Previously on The Peace of Augsburg and the Abdication of Charles V. And now William Robertson.
Place: Augsburg, Germany
|Charles V by Titian and his |
colleague Lambert Sustris.
His voyage was prosperous, and he arrived at Laredo, in Biscay, on the eleventh day after he left Zealand. As soon as he landed he fell prostrate on the ground, and, considering himself now as dead to the world, he kissed the earth and said, "Naked came I out of my mother's womb, and naked I now return to thee, thou common mother of mankind." From Laredo he pursued his journey to Burgos, carried sometimes in a chair and sometimes in a horse-litter, suffering exquisite pain at every step, and advancing with the greatest difficulty. Some of the Spanish nobility repaired to Burgos, in order to pay court to him, but they were so few in number, and their attendance was so negligent, that Charles observed it, and felt, for the first time, that he was no longer a monarch. Accustomed from his early youth to the dutiful and officious respect with which those who possess sovereign power are attended, he had received it with the credulity common to princes, and was sensibly mortified when he now discovered that he had been indebted to his rank and power for much of that obsequious regard which he had fondly thought was paid to his personal qualities. But though he might have soon learned to view with unconcern the levity of his subjects, or to have despised their neglect, he was more deeply afflicted with the ingratitude of his son, who, forgetting already how much he owed to his father's bounty, obliged him to remain some weeks at Burgos before he paid him the first moiety of that small pension which was all that he had reserved of so many kingdoms. As, without this sum, Charles could not dismiss his domestics with such rewards as their services merited, or his generosity had destined for them, he could not help expressing both surprise and dissatisfaction. At last the money was paid, and Charles having dismissed a great number of his domestics, whose attendance he thought would be superfluous or cumbersome in his retirement, he proceeded to Valladolid. There he took a last and tender leave of his two sisters, whom he would not permit to accompany him to his solitude, though they requested him with tears, not only that they might have the consolation of contributing by their attendance and care to mitigate or to soothe his sufferings, but that they might reap instruction and benefit by joining with him in those pious exercises to which he had consecrated the remainder of his days.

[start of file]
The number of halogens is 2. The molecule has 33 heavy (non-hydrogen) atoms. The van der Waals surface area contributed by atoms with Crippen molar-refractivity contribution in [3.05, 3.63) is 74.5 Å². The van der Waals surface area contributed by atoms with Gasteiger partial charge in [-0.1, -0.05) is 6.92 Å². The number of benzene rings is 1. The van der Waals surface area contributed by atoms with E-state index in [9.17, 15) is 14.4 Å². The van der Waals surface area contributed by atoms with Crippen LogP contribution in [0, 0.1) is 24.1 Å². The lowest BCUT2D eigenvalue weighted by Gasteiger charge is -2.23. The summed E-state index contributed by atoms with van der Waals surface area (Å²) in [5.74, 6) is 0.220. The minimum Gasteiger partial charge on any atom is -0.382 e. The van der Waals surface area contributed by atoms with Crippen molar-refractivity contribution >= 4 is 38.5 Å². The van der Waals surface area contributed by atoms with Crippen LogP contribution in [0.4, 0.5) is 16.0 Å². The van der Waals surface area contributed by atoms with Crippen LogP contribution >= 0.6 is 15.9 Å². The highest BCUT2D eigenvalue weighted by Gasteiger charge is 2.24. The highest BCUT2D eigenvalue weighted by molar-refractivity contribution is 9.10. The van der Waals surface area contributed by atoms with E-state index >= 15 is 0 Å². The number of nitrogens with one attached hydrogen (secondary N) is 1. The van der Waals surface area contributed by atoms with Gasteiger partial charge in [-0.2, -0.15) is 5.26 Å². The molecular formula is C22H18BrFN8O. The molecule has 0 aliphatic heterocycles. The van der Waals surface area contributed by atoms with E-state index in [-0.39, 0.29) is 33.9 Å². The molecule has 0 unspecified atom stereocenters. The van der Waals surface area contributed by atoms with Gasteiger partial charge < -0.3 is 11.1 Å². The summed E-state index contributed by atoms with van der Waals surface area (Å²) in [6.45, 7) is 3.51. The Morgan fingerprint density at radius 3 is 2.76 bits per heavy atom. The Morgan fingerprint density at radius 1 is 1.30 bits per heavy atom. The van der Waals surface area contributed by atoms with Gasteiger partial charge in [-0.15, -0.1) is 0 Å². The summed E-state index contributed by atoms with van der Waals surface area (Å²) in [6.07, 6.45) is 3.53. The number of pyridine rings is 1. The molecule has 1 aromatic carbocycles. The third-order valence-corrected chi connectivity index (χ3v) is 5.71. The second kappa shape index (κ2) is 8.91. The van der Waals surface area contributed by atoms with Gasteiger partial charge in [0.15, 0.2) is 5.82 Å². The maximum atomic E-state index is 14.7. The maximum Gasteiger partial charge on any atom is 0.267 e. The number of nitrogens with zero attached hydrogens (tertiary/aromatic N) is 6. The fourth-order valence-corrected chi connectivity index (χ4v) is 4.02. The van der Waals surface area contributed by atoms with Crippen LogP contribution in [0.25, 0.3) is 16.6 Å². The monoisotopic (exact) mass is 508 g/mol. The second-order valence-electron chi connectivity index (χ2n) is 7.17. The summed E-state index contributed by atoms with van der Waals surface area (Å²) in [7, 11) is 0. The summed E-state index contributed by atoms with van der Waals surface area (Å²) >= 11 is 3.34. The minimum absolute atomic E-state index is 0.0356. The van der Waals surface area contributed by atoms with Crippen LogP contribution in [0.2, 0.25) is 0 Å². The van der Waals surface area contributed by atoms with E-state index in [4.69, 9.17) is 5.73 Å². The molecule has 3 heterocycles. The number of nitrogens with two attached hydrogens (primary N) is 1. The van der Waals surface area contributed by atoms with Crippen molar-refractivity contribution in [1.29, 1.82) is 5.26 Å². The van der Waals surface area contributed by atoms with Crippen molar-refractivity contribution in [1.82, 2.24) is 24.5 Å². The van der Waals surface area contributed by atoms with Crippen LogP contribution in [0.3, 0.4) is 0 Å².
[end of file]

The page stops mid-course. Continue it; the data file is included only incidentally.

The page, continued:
From Valladolid he continued his journey to Plazentia in Estremadura. He had passed through this place a great many years before, and having been struck at that time with the delightful situation of the monastery of St. Justus, belonging to the order of St. Jerome, not many miles distant from the town, he had then observed to some of his attendants that this was a spot to which Diocletian might have retired with pleasure. The impression had remained so strong in his mind that he pitched upon it as the place of his own retreat. It was seated in a vale of no great extent, watered by a small brook, and surrounded by rising grounds, covered with lofty trees; from the nature of the soil, as well as the temperature of the climate, it was esteemed the most healthful and delicious situation in Spain. Some months before his resignation he had sent an architect thither to add a new apartment to the monastery, for his accommodation; but he gave strict orders that the style of the building should be such as suited his present station, rather than his former dignity. It consisted only of six rooms, four of them in the form of friars' cells, with naked walls; the other two, each twenty feet square, were hung with brown cloth, and furnished in the most simple manner. They were all on a level with the ground, with a door on one side into a garden, of which Charles himself had given the plan, and had filled it with various plants which he intended to cultivate with his own hands. On the other side, they communicated with the chapel of the monastery, in which he was to perform his devotions. Into this humble retreat, hardly sufficient for the comfortable accommodation of a private gentleman, did Charles enter, with twelve domestics only. He buried there, in solitude and silence, his grandeur, his ambition, together with all those vast projects which, during almost half a century, had alarmed and agitated Europe, filling every kingdom in it, by turns, with the terror of his arms, and the dread of being subdued by his power.
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